The skin is our largest organ in the body and can be an indicator of our overall health. Among the many nutrients that support skin health, iron is one that’s often overlooked.
Apart from skin health, iron is essential in energy production, immunity, and brain function. Let’s get to know the benefits that iron can have on the maintenance of skin health.
What is iron?
Iron is one of the essential minerals that our bodies require to function smoothly (1). Since our bodies cannot produce iron on their own, we have to rely on our diet and other sources for iron, such as supplements.
Iron for skin: Why is it important?
We usually associate iron with energy, red blood cell production, immune system health, and brain function. But besides these important functions, iron also plays a key role in improving our skin health.
Research shows that certain iron-containing proteins play a key part in the metabolism of collagen (2), a protein abundantly found in our bodies (3).
Collagen provides structural integrity to our bones, muscles, tendons and skin (3). It also helps make our skin look young and healthy. As we advance in years, our skin tends to sag and wrinkle because collagen decreases with age.
In addition to healthier looking skin, collagen also helps our wounds heal quickly. It achieves this by attracting new skin cells to the site of the wound, so that new tissue can grow (3).
What are good sources of iron for skin?
There are many food sources you can consider when it comes to iron. Here are just some of your choices if you want to consume iron for skin health (4):
Meat and eggs
Meats, such as beef, lamb, ham, turkey, chicken, veal, pork, dried beef, and liver are some of the best sources of iron (4).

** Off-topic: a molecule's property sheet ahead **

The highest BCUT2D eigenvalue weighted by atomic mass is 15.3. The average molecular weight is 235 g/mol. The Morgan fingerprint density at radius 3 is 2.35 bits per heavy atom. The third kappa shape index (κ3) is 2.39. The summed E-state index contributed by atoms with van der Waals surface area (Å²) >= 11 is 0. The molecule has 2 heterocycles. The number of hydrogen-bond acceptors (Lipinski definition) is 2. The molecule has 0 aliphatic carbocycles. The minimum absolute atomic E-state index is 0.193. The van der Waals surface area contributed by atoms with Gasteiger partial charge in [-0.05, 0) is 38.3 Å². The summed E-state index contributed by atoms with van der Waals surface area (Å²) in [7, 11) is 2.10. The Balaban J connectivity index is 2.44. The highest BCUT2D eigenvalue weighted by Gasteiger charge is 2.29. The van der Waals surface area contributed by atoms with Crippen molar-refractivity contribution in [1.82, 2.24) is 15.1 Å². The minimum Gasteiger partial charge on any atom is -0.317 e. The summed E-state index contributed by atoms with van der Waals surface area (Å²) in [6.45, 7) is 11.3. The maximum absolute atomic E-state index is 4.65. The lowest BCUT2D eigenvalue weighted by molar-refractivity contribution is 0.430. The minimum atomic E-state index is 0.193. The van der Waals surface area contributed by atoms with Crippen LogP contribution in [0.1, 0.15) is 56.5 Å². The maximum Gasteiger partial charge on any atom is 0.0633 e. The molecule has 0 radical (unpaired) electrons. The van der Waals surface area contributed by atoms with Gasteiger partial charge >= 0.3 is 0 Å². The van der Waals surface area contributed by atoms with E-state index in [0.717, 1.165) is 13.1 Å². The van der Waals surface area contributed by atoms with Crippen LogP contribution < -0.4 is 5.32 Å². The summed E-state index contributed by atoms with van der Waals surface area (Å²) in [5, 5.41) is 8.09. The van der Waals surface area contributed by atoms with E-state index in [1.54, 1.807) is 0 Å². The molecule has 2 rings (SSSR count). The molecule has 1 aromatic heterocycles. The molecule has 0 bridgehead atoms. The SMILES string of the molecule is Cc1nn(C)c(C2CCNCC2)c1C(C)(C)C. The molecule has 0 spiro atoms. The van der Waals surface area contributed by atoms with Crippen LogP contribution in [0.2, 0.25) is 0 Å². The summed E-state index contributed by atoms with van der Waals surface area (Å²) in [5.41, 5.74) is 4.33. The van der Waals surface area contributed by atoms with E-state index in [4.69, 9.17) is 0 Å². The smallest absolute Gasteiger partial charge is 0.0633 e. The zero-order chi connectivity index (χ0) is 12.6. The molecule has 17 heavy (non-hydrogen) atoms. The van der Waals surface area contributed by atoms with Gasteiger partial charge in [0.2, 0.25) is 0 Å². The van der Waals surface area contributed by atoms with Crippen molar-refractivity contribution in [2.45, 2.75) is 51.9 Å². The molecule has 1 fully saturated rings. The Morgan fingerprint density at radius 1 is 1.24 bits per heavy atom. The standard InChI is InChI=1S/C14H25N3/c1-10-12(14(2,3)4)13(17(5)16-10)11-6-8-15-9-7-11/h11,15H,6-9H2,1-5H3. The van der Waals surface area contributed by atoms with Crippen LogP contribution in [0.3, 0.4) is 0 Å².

Prawn, clams, scallops, oysters, tuna, sardines, haddock, and mackerel contain a good amount of iron as well as other beneficial nutrients (4).
Vegetables with good amounts of iron are spinach, sweet potatoes, peas, broccoli, green beans, beet greens, dandelion greens, collards, kale, and chard (4).
Look for strawberries, melons, raisins, dates, figs, prunes, dried apricots, and dried peaches if you’re looking to add some iron for skin health (4).
Breads and cereals
Look for whole wheat bread, enriched pasta, bran cereals, corn meal, rye bread, oats (steal cuts, organic, or rolled), enriched rice, and whole grains (quinoa, spelt, millet, and brown rice) for your iron fix.
Beans and other foods
Tofu, beans, tomato products, dried peas, dried beans, and lentils can help you meet your daily iron requirement.
Sometimes dietary restrictions can prevent us from getting our daily iron intake. In these cases, you might want to consider taking iron supplements. They are a great way to help you meet your daily requirement of iron if you think your diet significantly lacks it.
Vitable supplements are a great choice since they are designed to be easily digestible and absorbed by the body. Don’t forget to consult your doctor first before taking any form of iron supplements.
Besides helping our bodies with energy production, immunity, and brain function, iron also plays a key role in the health of our skin. More than ever, this means that we need to make sure that we are always taking adequate amounts of this nutrient each day.
Got your doctor’s approval for iron supplementation? It may be time to consider Vitable vitamins. Our vitamin subscription in Australia provides custom vitamin packs to support your health goals and needs. With our vitamin delivery service, you’ll be sure to receive your daily vitamins on time, right at your doorstep!
Find out more about other supplements that can support energy levels in the body:
*Always read the label. Follow the directions for use. If symptoms persist, talk to your health professional. Vitamin and/or mineral supplements should not replace a balanced diet.
- Iron (n.d.) Researched December 9, 2021 from https://research.vitable.com.au/iron
- The Role of Iron in the Skin and Cutaneous Wound Healing (2014) Researched December 9, 2021 from https://www.ncbi.nlm.nih.gov/pmc/articles/PMC4091310/
- What is Collagen and Why do People Use it? (2017) Researched December 9, 2021 from https://www.medicalnewstoday.com/articles/262881
- Iron Rich Foods (n.d.) Researched December 9, 2021 from https://www.redcrossblood.org/donate-blood/blood-donation-process/before-during-after/iron-blood-donation/iron-rich-foods.html